Heading for adventure in France

Christopher Cape

2022-01-12T08:00:00.0000000Z

2022-01-12T08:00:00.0000000Z

NZME

https://horowhenuachronicle.communitynews.co.nz/article/281608128788956

News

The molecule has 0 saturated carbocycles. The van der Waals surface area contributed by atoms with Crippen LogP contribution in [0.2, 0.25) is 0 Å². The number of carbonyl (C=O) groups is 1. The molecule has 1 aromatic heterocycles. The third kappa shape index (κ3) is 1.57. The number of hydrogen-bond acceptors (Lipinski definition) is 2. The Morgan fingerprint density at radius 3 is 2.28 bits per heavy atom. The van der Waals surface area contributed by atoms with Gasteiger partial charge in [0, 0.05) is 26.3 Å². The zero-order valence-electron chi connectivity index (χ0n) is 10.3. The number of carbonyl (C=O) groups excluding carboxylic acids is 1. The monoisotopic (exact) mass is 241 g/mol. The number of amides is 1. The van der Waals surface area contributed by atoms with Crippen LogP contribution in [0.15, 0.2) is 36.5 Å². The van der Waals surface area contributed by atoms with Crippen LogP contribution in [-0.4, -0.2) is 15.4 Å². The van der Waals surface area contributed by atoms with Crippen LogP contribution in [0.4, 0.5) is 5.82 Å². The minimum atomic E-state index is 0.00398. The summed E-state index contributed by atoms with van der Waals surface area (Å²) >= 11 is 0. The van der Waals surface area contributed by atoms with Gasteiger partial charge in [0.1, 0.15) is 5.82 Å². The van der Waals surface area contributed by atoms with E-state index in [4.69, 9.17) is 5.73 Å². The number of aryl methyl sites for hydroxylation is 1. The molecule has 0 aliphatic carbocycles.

It was autumn in 1962. We had toured the British Isles and lived in London since September 20. We had travelled, seen and noted a myriad sights on and off the beaten track. My father had, for the past five weeks, been attached to the BBC following up on aspects of outside broadcasting and religious programming. With about three weeks left before departure for New Zealand, we crossed the English Channel for a 10-day sprint through France, West Germany and Belgium. We had to leave travelling companions, our pet mice, behind in England. We’d sold 23 of them back to the street vendor in Shepherds Bush Market from whom we’d bought a pair back in May. At a shilling each, he was really not amused, but he paid up 23 shillings. Our car, too, had found a buyer with a £10 deposit. We would drive it in Europe and hand it over for the balance when we left for New Zealand. The gap left at the car’s rear window by the loss of the mouse cage was taken up by long French bread rolls that fitted snugly on to the ledge. At Dover on October 30, we had missed the ferry by five minutes because of a traffic jam and my father had forgotten my sister’s and my raincoats so we returned to London and started again the following morning — at 4.30am. My father’s diary takes up the narrative. October 31, 1962, Wednesday Up at 4.30 and away by 5.30. London is quite busy, even at this time. Cold with light frost in Kent, but got ph [photograph] of oasthouses, windmill etc. Arr. (arrive) Dover with 1 hr 15 mins to spare. Bought shirt and B’s (Barbara’s) pyjamas. Filled up with petrol, and drove on to boat. Very slick treatment — everything streamlined. Crossing takes 11⁄2hrs to Boulogne. Other side equally slick, then wrong side of road! First French purchase: 4 lollipops — find French adequate — vocabulary weak, no knowledge of nuances. Drove day loving tree-lined roads, then through groves of golden trees. France lovelier than England. Bought wine (one new franc), 1/6 cornflakes impossibly expensive. Near dusk I ask garage man where “le camping” is. He tells us — laughing happily because we’re not English. Pitch tent in drizzle in Poix, and find stove won’t work. Have magnificent steak in village restaurant — expensive, then to bed. November 1, 1962, Thursday It froze as well as rained last night. Packed and away — car starts quite well (I left the hurricane lantern burning under the bonnet all night!). Glorious day — stop at Beauvais for lunch to see highest Gothic cathedral in world. On (right hand drive becoming more natural now) through rolling unfenced country to St Denis, then Paris. Traffic heavy and a bit terrifying. Found le camping in the Bois de Boulogne. Also found help from a couple of Canadians, who took us into their caravan, cooked dinner for us, and entertained us for the evening. A cold wet night. [Saint-Denis is a commune, an area in the northern suburbs of Paris.] November 2, 1962, Friday Early, Clive Canadian drives in to Suresnes to buy a camping gas (butane) stove. Quite cheap, 17 NF (new francs). Back, breakfast, and drive into Paris. Traffic mercifully light in Place d’Etoile [Arc de Triomphe]. To Palais de Chaillot, the up the Eiffel Tower. On through heavy traffic to Notre Dame — magnificently gloomy and into the evening rush along to Rue de Rivoli and Champs d’Elysees. Mad roundabout at the Arc, but negotiated it safely. Spent the evening with John Reed of AU (Auckland University), who wants “Down the Hall” for an anthology of NZ verse, with Taumata (the longest place name in New Zealand, located in South Hawkes Bay). French public lavatories ambisextrous and most places just porcelain holes in ground with squatting room. Cost 22c. [centimes]. November 3, 1962, Saturday Packed and away to look at shops. Found in Avenue Victor Hugo, wine from small side street. Hungry soon after croissants and coffee, bought early in street market. Lovely smells — and bad ones — in Paris. On around Seine to Rue de Rivoli — bought doll, 10 NF, 15% reduced for travellers cheques [purchase tax on something taken off]. Lunched among dry leaves, then on to a parc des autos at the other end of the Rue. Ph. Notre Dame. Stephanie broke small Eiffel Tower in shop. Chestnut roasters by ND (Notre Dame) — we bought some then we bought postcards from the trunk stalls along the Seine, looked at Rivoli at lower [Shepherds Bush] end, and off out of Paris. Country different now: plains, no fences, and rows of golden birches — also multicoloured copses. Camp in dark at Sezanne. November 4, 1962, Sunday A damp camp. Up early to stop in Sezanne (hot bread and croissants) and down to a hard drive through golden autumn country. France is lovely. A long run, and have difficulty in finding an auberge (hostel) in the dark. La Chasseurs seems OK acc. (according) to the guide we have, but finding it involves getting off main road at Maimoutier and driving blind through misty countryside. Ask at two villages before we find it. Long “deviation’ makes us later and gendarmes with rifles don’t make us happy about camping. Stayed night at La Chasseurs — auberge where noone spoke English. Ended discussing common market in French with Peter with a dictionary between us. [The use of the word commune is distracting. In France a geographical area that we would call a suburb is named as a commune. Possibly because it is a community centred around a church or place of worship. Britain’s involvement with the common market was in its infancy and New Zealand’s trading position was being scrutinised. The frozen/ chilled meat export trade with England, initiated in North Otago in the 1880s, had been a mainstay for both countries. In 2021, Britain left the European Union (the Common Market) last year and new trade agreements have been struck with New Zealand on meat and dairy exports with tariffs being lifted. How strangely the world turns. It seems that nothing is new under the sun. We did finally get some rest and set off the next day, crossing the border into Germany.]